Encyclopedia of Clinical Neuropsychology

2018 Edition
| Editors: Jeffrey S. Kreutzer, John DeLuca, Bruce Caplan


  • Michael S. WordenEmail author
Reference work entry
DOI: https://doi.org/10.1007/978-3-319-57111-9_1291

Discriminability is the extent to which two stimuli or classes of stimuli may be distinguished by an observer. In the case where one stimulus class is the absence of a stimulus, it is commonly termed detection. Discriminability depends both on the strength of the stimulus and on the degree of noise or variability present. Noise may be external (e.g., background noise) or internal (e.g., variability in stimulus processing or decision-making by the observer). Discriminability is typically measured by d′ (d prime), which may be calculated as the difference between the proportion of hits and the proportion of false alarms after these have been converted to Z scores. Larger values of d′ indicate a greater degree of discriminability.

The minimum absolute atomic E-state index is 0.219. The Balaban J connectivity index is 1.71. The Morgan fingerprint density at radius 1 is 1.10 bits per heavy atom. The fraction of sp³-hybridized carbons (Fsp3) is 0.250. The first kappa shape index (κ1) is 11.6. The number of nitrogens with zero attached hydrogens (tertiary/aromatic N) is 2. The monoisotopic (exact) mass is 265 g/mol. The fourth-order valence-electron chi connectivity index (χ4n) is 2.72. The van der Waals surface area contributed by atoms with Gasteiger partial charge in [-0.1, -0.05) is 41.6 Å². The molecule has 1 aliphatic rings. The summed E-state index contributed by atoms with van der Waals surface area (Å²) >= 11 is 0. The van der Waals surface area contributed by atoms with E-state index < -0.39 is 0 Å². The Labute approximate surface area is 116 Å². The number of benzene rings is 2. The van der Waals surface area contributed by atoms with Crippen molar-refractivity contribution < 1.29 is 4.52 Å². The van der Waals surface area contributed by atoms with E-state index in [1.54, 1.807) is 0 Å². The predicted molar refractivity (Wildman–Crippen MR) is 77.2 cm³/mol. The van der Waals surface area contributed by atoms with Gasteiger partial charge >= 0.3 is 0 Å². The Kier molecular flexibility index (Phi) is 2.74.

References and Readings

  1. Macmillan, N. A., & Creelman, C. D. (2004). Detection theory: A user’s guide. Mahwah: Lawrence Erlbaum.CrossRefGoogle Scholar

Copyright information

© Springer International Publishing AG, part of Springer Nature 2018

Authors and Affiliations

  1. 1.Department of NeuroscienceBrown UniversityProvidenceUSA